On this day in history, December 7, 1941, the United States naval base Pearl Harbor in Hawaii was attacked by Japanese bombers and warplanes. On this, the 70th anniversary of this attack on US soil, we remember the 2,400 Americans who were killed and many more that were injured. This 1941 photograph below was taken by a Japanese plane during the attack.
This Japanese surprise attack began at 7:55 am, on a Sunday morning, rendering much of the Pacific naval fleet useless. Three naval battleship destroyers and seven other naval ships were destroyed and sunk. Pictured below are the USS naval ships the Arizona and the California sinking during the attack. Nearly half of the American deaths on that morning were due to the eventual explosion of the Arizona.
A Sunday morning, many of the military personnel posted at Pearl Harbor on that day were on the mainland for church services. The attack began with a Japanese dive bomber, decorated with the Rising Sun of Japan, and followed by 360 Japanese warplanes. These planes had been spotted on radar an hour earlier but they were mistakenly assumed to be a flight of B-17′s that were expected from the US. Pictured below is the Japanese naval aircraft carrier and the warplanes preparing to take off for the Pearl Harbor attack.
The Japanese warplane pilots were given the objective to target the base in its areas of highest value. They were equipped with torpedoes that were specifically designed for the shallow waters of Pearl Harbor. 353 Japanese planes attacked the Pearl Harbor naval base in waves and successful maimed the United States naval fleet.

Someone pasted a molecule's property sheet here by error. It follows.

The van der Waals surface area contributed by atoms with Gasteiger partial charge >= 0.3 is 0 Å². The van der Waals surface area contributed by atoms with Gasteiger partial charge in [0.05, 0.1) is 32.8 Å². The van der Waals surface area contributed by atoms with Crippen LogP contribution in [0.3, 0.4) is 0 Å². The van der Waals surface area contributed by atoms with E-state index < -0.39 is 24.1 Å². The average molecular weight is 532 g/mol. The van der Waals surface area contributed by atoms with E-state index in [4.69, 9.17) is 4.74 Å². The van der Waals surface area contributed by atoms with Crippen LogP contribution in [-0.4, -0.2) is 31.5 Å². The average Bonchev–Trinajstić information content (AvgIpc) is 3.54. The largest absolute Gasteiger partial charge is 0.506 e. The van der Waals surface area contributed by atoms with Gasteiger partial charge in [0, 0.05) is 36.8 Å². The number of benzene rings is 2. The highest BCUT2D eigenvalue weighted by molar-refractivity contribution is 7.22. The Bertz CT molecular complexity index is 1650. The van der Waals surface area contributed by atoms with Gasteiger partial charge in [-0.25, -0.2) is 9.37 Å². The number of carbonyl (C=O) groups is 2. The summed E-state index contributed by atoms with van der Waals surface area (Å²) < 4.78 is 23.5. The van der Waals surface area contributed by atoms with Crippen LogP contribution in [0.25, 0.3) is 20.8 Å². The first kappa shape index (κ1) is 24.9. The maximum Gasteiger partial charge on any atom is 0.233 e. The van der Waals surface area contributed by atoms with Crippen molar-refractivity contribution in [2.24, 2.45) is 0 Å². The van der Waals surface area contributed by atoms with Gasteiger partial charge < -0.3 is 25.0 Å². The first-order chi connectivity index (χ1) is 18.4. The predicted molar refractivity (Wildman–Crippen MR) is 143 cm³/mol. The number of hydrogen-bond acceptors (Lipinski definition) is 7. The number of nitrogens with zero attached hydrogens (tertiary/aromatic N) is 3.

This was probably the biggest mistake they had ever made however. This attack on US soil directly led the US to end its wavering views on joining in WWII. The next day, President Roosevelt delivered his now famous speech, his Day of Infamy Speech. He called for a formal declaration of war on Japan. His speech was heartfelt and emotional, pulling at the heartstrings of all Americans and bringing them together for a common purpose. You can go read a full transcript and hear the audio of FDR’s Infamy Speech. FDR is pictured here giving his speech on December 8, 1941.
Later that day, the US declared war against Japan, and later against Germany and Italy as well. The Japanese attack on Pearl Harbor is said to have woken a sleeping giant. While it had been attempting to avoid it, this attack directly led to the US entrance into WWII and the eventual atomic bombings by the US on the Japanese towns of Hiroshima and Nagasaki, resulting in the Japanese surrender to end the war. Pictured here is the atomic bombing on Nagasaki on August 9, 1945.